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Feeling Unsafe, UW Hospital Workers Call for More Protections

University of Washington workers say they need more Plexiglas barriers in the hospitals. (Justin Lee/Washington Federation of State Employees)
University of Washington workers say they need more Plexiglas barriers in the hospitals. (Justin Lee/Washington Federation of State Employees)
May 13, 2020

SEATTLE -- University of Washington hospital workers are feeling vulnerable as the state inches back to normal. Custodial staff at Harborview Medical Center and UW Medical Center say they need more protective gear and safety measures in place.

Paula Lukaszek, a plumber at UW and president of the American Federation of State, County and Municipal Employees Local 1488, a union representing workers at the campus, said workers want more Plexiglas shields in places where they come into contact with patients. She even installed a shield at the Harborview emergency-room check-in desk, but said management took it down.

"People have resorted to try to set up their own little things with cardboard," she said. "I mean, basically, it's a sneeze guard."

The union also wants notification when a staff member tests positive for coronavirus. Workers are planning a "unity break" at 12:30 p.m. Thursday near Harborview, calling for more safety protections. A spokesperson for UW says they are speaking with the union about installing more shields. She also says that if a worker tests positive they inform the person's manager so they can tell their coworkers.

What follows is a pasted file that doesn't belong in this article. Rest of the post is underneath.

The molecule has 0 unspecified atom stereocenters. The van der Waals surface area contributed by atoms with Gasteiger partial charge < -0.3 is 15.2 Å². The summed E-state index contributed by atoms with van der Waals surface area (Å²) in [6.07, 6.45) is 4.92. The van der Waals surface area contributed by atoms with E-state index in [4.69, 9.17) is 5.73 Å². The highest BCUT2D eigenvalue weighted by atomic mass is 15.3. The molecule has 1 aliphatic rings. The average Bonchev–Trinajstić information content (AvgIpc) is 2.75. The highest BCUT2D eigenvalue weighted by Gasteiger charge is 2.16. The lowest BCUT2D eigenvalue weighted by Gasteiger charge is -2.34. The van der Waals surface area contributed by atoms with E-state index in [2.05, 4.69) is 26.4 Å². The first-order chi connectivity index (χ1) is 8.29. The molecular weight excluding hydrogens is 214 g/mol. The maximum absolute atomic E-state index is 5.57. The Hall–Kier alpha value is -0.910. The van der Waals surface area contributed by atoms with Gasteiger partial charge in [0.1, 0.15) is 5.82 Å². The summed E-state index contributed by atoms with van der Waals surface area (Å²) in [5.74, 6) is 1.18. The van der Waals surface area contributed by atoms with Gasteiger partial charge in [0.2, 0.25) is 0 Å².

Fasika Getahun, a custodian at Harborview, has seven kids and said she's scared of bringing the virus home. Getahun also is worried about the lack of personal protective equipment.

"I go room to room -- one mask only," she said. "Just coronavirus cleanup."

She said staff used to change masks after cleaning each room before the pandemic hit.

Lukaszek said getting to work is adding to their stress. UW is ending free parking for employees on Friday. With public transportation running at limited capacity, Lukaszek said managers suggested people bike to work, but she says that isn't feasible for many workers, who can't afford to live in Seattle.

"I mean, people don't know what they're going to do, trying to find a bus that can get 'em in on time," she said. "If it ends up taking them three hours each way to get to and from work, they're not feeling very appreciated."

UW says free parking was scheduled to end in April but was extended through May 15.

Disclosure: Washington Federation of State Employees - AFSCME Council 28 contributes to our fund for reporting on Budget Policy & Priorities, and Livable Wages/Working Families. If you would like to help support news in the public interest, click here.
Eric Tegethoff, Public News Service - WA